Sean Rife

Sean Rife

Assistant Professor of Psychology
Murray State University

Sean is an Assistant Professor of Psychology at Murray State University. Sean Rife’s work focuses on technology and relationships, and the role social media use plays in influencing psychosocial outcomes. Specifically, Rife is interested in social support processes as they occur in different venues (online, through social network services, and in more traditional contexts), and how individual-level and situational factors influence support seeking behavior. Additionally, Rife is developing tools to apply linguistic analyses commonly used in psychological research to large datasets (so-called “big data”), particularly Facebook and Twitter status updates.

Blog Posts

Ugly, senseless, hateful speech — it’s still not violence

The health effects of speech are inherently subjective. So who decides what speech is “harmful”?

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How thinking harder will let you eat more bacon

Let’s debunk the confusion around the “dangerous” carcinogens in processed meat.

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Freaking out over tiny risks: A case study from a moral panic

Cognitive psychologists have long recognized that people overestimate the occurrence of rare events. But these heuristics are not without cost.

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Is victim culture spreading beyond the university?

The disadvantaged are more likely to benefit from a free, open, and peaceful exchange of ideas than to be harmed by it.

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Do we live in a victim culture?

Capitalism insists on results, and is relatively unconcerned with our subjective emotional evaluations of the world.

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Violent video games do not cause real-world aggression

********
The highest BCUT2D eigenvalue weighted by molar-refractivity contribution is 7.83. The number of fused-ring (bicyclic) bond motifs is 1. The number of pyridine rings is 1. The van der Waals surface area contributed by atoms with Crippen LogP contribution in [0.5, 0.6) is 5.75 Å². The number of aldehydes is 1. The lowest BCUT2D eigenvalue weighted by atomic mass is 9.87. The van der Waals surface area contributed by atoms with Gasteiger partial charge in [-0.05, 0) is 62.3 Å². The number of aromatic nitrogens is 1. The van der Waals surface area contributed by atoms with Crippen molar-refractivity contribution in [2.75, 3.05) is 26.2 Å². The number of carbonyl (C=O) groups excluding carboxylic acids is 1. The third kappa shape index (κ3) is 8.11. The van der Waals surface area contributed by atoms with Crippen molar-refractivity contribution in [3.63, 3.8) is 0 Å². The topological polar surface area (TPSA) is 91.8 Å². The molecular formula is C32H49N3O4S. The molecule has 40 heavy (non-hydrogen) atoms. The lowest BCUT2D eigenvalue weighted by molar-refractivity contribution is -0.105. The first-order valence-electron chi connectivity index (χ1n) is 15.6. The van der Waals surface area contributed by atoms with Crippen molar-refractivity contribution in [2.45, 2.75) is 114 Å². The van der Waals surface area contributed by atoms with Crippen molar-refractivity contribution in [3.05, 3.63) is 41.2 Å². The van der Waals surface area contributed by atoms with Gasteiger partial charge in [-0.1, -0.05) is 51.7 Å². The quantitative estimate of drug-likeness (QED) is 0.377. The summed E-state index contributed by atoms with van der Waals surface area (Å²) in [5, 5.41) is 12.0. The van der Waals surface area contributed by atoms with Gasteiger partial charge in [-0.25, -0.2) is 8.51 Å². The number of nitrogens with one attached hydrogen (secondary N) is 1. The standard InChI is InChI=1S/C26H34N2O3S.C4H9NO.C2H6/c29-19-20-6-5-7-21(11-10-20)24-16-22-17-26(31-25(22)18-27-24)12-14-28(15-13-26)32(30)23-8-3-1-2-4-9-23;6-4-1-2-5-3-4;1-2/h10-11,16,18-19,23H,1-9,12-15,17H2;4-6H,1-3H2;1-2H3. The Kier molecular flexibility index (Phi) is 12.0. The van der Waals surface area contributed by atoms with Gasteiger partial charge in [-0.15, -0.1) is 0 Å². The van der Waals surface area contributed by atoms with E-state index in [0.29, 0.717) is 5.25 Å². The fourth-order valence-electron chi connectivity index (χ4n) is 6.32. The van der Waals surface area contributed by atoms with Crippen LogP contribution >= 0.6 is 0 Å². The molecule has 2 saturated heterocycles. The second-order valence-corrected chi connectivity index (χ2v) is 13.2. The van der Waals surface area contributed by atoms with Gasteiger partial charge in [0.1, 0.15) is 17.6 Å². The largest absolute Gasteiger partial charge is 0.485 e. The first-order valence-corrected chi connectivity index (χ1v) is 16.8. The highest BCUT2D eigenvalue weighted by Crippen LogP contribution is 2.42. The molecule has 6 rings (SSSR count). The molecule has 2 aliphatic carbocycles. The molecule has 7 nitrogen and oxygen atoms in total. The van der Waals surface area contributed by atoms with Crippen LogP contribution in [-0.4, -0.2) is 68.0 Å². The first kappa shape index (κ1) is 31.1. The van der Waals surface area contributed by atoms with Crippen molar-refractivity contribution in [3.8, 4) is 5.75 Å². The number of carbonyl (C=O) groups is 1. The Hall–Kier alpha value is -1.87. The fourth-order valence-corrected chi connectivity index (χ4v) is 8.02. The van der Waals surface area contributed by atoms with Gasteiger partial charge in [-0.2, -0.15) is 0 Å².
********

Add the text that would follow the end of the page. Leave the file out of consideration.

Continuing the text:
Upon seeing a copy of the (now classic) fighting game Mortal Kombat, Senator Joe Lieberman announced his intention to introduce legislation that would prohibit the sale of such games to minors.

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What if we are not racists after all?

Questions are being raised about a tool commonly used to research bias.

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Did Trump win because of backlash against political correctness?

Perhaps, after eight years of creeping explicit and implicit censorship, Trump’s election can be seen as a broad referendum on political correctness.

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Does inequality make us miserable?

Indeed, classical liberals are usually much more concerned with the alleviation of poverty, rather than hand-wringing about who might have a larger slice of an ever-widening pie.

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Of course your candidate won the debate

On this morning after the third presidential debate, ask yourself: am I assessing my favored candidate objectively, or simply as a function of what I want or expected?

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Videos

What Are Heuristics?

We all use heuristics to make everyday decisions — but sometimes they blind us to the truth. So we need to do something that doesn’t come easy: accept that our…